In 1843, Lord Thomas Macaulay, an English politician and historian, wrote: “We know no spectacle so ridiculous as the British public in one of its periodical fits of morality.”

Substitute the ANC government and update it to present times, and you achieve a neat fit for the crowing and posturing of President Cyril Ramaphosa and his ministers. This follows the highly equivocal judgment of the International Court of Justice (ICJ) last Friday on the genocide case initiated by this government against Israel.

Still, one must admire the purposeful activity, swift energy, and singular devotion to the principle which both the president and government have displayed on this matter.

Party trumps nation

Hitherto, on matters great (for example, indicting and expelling ANC corruption accused members, ending load shedding, fixing the water supply, and job creation) and small (inter alia – filling potholes, eliminating pit toilets at schools, publishing lifestyle audits for the Cabinet) Ramaphosa’s administration and its municipal outposts take its cue from another administration from a far-off time.

Here American columnist Walter Lippmann’s characterisation of the presidency of Calvin Coolidge (1923 to 1929) seems a good description of the overall lethargy, decision-ducking and risk aversion, in most matters great and small, which has been the hallmark of Ramaphosaism to date.

Lippmann says:

[His] genius for inactivity is developed to a very high point. It is far from being an indolent activity. It is a grim, determined, alert inactivity which keeps Mr Coolidge preoccupied constantly… inactivity is a political philosophy and a party programme with Mr Coolidge.

Coolidge, whose policies initiated the Great Depression in the US in 1929, is rated by some scholars to be among the three worst (out of 45) presidents in US history.

Since the democratic era dawned here, we have only enjoyed five chief executives, but even in this small field, many would adjudicate Ramaphosa second from the bottom of a very short list.

Just to extend the Coolidge parallel for a moment: in 1933, at the height of the Great Depression in the US, unemployment was recorded at 24.9% of the total workforce. After five years of Ramaphosa at the national helm, the Quarterly Labour Force Survey of Stats SA tells us that unemployment in SA stood at 31.9% of the working-age population in the third quarter of 2023.

Strangely though, the incontestably worst of the lot, Jacob Zuma, was this week, in another uncharacteristic burst of morality and activity, suspended from the ANC by unanimous decision of its national executive.

That well-known “ethicist” played the morality card, Secretary-General Fikile Mbalula, when he advised us that Zuma’s decision to back the MK Party in opposition to his former political home “impaired the integrity of the ANC”.

There is a lot to digest and decompress in that short remark beyond some wonderment whether the ANC and the word ‘integrity’ belong in the same sentence.

For example, Mbalula (and Ramaphosa) and his comrades not only brought to power this scandal-plagued rogue. They protected him in office, allowed him to pillage the public purse, vandalise the Constitution, and appoint corrupt ministers, while Justice Minister Ronald Lamola even trumped up a false, life-threatening medical emergency to subvert Zuma’s court-mandated imprisonment.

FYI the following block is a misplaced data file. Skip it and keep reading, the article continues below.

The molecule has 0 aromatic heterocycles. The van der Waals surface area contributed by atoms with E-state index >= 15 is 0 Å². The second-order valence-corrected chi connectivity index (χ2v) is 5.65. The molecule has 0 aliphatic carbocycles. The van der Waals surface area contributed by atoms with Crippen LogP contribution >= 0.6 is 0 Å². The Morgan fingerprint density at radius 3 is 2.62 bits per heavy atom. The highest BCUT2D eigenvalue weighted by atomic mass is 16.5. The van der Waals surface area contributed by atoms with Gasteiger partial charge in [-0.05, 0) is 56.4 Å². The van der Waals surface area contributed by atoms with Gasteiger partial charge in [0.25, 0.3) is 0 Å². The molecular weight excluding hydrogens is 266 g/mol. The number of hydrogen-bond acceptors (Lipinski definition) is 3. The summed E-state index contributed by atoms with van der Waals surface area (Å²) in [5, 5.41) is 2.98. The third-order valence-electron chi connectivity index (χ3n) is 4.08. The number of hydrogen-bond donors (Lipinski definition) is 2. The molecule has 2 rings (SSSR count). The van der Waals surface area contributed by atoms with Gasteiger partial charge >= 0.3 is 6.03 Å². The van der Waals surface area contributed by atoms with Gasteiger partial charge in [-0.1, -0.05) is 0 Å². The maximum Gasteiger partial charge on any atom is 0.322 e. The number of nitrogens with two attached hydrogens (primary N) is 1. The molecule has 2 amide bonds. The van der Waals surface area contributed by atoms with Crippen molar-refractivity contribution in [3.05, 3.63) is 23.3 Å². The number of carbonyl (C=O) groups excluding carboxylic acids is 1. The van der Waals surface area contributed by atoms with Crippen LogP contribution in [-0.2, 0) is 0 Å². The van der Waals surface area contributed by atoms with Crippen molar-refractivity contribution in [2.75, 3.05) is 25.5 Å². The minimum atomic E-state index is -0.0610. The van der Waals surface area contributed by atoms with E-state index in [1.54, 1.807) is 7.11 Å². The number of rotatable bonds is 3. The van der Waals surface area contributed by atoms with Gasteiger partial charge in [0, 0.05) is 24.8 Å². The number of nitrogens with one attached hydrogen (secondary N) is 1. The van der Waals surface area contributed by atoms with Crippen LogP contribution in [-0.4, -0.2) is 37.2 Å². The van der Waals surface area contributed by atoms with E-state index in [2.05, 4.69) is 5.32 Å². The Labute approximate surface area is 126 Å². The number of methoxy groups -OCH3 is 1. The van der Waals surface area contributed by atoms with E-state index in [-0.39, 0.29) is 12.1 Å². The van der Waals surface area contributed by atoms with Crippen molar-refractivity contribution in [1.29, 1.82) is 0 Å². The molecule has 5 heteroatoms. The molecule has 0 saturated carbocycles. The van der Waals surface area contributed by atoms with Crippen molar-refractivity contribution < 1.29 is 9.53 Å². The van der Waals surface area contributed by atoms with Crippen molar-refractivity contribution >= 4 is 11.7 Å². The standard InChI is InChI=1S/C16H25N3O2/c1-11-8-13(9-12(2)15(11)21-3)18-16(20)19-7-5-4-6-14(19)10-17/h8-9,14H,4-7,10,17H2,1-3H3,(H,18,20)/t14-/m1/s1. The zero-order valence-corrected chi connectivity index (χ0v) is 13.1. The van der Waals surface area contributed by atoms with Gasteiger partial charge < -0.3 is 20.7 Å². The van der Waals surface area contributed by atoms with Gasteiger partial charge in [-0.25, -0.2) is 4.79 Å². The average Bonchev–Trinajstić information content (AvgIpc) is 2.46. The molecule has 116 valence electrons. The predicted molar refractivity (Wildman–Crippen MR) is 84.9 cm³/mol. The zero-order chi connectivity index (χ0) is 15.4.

Decoding the ANC message here is easy: it’s fine to impair the dignity of the presidency and disgrace the public trust. However, threaten the electoral prospects of the ANC and you are out.

It is a neat reminder of the order of things in today’s Republic – the party trumps the nation every time. Even though, by curious dint of irony, last weekend the ANC announced that it would fight the election on the platform of ‘defending the gains of freedom and constitutional democracy’.

Defend the party and stuff the country, might be a more honest slogan.

Ramaphosa’s newsletter missive

But back to the other burst of newfound moral purpose. The case against Israel in the ICJ.

It is not entirely clear whether Ramaphosa writes his own newsletters, or even reads them carefully.

His latest offering, however, has gifted many future hostages to verbal fortune and is a marker of current and future endeavours unencumbered by an inconvenient past.

He commences the 29 January letter advising that due to our apartheid past, “we have a particular obligation to stand up for justice and fundamental human rights for all people, everywhere”.

You don’t need a DSTV decoder to demolish the first sentence. Just add in the words ‘except when we don’t’.

We don’t stand up for the Uighurs in China, the Christians being slaughtered in Africa, Muslims in India, protesters in Iran, Ukrainians in Ukraine, the Sudanese in Darfur, Zimbabweans in Zimbabwe, Venezuelans, Syrians and Cubans under the vicious tyrants’ heel.

There is an almost endless list of oppressed people across the world “where the history books”, as Ramaphosa puts it toward the end of his missive, will record that “democratic South Africa shut its eyes or claimed they didn’t know”.

amaphosa claims that on the single issue of Palestine and Gaza, SA was “not among those who shut their eyes or claimed they didn’t know.” That part is true.

This one-eyed approach is deliberate myopia, even willful blindness, further in his note.

For example, he claims in the same letter: